I feel your frustration, Julie. So sorry the meds are not working for you, and causing such misery. All I can say, is you are not alone. I have taken one pill or another since I was 42 and hospitalized. Elavil was the first med given me. This was over 30 yrs ago. It is a very old remedy; the SSRIs came after. Until a wise psychiatrist realized my core problem was anxiety, I was a wreck. Often so nervous I'd lose my voice; in constant overdrive.
Now, I am 74, and an anal cancer survivor. In the last year I retried 4 different SSRIs: all had the same immediate reaction: severe diarrhea that almost put me in the hospital.
Back to the trycyclics: they cause bladder pooling and a strange bloating so out of the question.
I didn't mean to go on about my stuff. It is just that some of us try and try to comply with our doctor's orders, hoping we will be able to take the med and side effects......and we just can't.
I saw my psychiatrist Tuesday, and we agree, at this stage of my life, I will continue on clonazapam. It's not perfect; is habit forming, but allows me to get out and carry on.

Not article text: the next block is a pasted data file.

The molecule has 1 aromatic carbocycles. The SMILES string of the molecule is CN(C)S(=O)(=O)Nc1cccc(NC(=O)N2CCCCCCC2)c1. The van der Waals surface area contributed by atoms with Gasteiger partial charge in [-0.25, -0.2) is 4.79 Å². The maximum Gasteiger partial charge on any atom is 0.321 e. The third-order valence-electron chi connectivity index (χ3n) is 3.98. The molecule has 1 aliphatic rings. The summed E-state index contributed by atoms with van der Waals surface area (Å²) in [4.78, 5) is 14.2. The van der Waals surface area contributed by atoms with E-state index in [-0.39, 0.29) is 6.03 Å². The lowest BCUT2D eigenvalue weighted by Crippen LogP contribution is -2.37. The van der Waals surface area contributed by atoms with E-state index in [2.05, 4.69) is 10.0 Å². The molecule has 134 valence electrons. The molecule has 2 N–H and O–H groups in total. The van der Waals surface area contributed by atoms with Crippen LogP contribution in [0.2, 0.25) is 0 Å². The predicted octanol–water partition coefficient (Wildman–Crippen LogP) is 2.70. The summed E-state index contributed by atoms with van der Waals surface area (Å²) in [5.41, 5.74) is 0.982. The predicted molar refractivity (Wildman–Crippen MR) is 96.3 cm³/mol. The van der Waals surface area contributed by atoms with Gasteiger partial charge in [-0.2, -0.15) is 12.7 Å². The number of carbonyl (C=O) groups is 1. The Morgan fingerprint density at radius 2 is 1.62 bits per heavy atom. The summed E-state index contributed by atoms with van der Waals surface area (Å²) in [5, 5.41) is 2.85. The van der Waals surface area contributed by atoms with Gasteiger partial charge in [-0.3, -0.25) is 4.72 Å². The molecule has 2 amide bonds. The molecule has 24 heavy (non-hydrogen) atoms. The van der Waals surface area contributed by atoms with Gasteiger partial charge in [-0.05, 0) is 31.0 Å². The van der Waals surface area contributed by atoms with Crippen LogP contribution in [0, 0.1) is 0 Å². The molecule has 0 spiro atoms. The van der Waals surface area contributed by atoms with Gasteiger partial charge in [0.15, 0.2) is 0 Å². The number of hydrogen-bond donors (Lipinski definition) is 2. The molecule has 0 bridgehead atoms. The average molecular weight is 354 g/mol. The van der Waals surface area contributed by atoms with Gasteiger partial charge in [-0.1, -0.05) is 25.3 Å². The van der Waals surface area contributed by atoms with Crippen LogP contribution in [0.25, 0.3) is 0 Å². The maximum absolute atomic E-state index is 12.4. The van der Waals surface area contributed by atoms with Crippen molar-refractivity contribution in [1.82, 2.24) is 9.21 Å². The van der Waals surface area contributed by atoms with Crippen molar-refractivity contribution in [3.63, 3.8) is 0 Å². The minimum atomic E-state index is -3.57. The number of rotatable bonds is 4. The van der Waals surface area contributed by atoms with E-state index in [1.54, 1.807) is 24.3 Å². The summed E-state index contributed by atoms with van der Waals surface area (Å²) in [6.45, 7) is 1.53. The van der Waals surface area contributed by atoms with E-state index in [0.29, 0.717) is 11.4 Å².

Best to you. Hope you find a solution soon.
Amitriptyline is a very dirty drug, as are all of the Tricyclics. The term "dirty" in medicine refers to the fact that they target many different receptor sites (most of which are not responsible for the actual therapeutic effects of the drug). Therefore, they lack specificity and carry a higher incidence of unwanted side effects.
Amitriptyline, for instance, increases the turnover of Serotonin and Norepinephrine at their post-synaptic clefts (supposedly, anyway). These are the "target" neurotransmitters of the drug. In addition, the drug possesses potent H-1 (antihistaminic) blockade, an alpha-1 agonististic property, muscarinic blockade (anticholinergic properties), and D-2 (dopamine) blockade (to a smaller extent).
You usually wouldn't want to combine Amitriptyline with Propranolol, given that they both undergo hepatic metabolism by CYP2D6 (a liver enzyme). Propranolol can increase Amitriptyline plasma levels. Additionally, given the alpha-1 agonist property of Amitriptyline, the anti-hypertensive efficacy of Propranolol may be compromised. With Mirtazapine, the effects are additive. With Amitriptyline, the effects are inverse, or in other words, the two drugs tend to cancel each other out.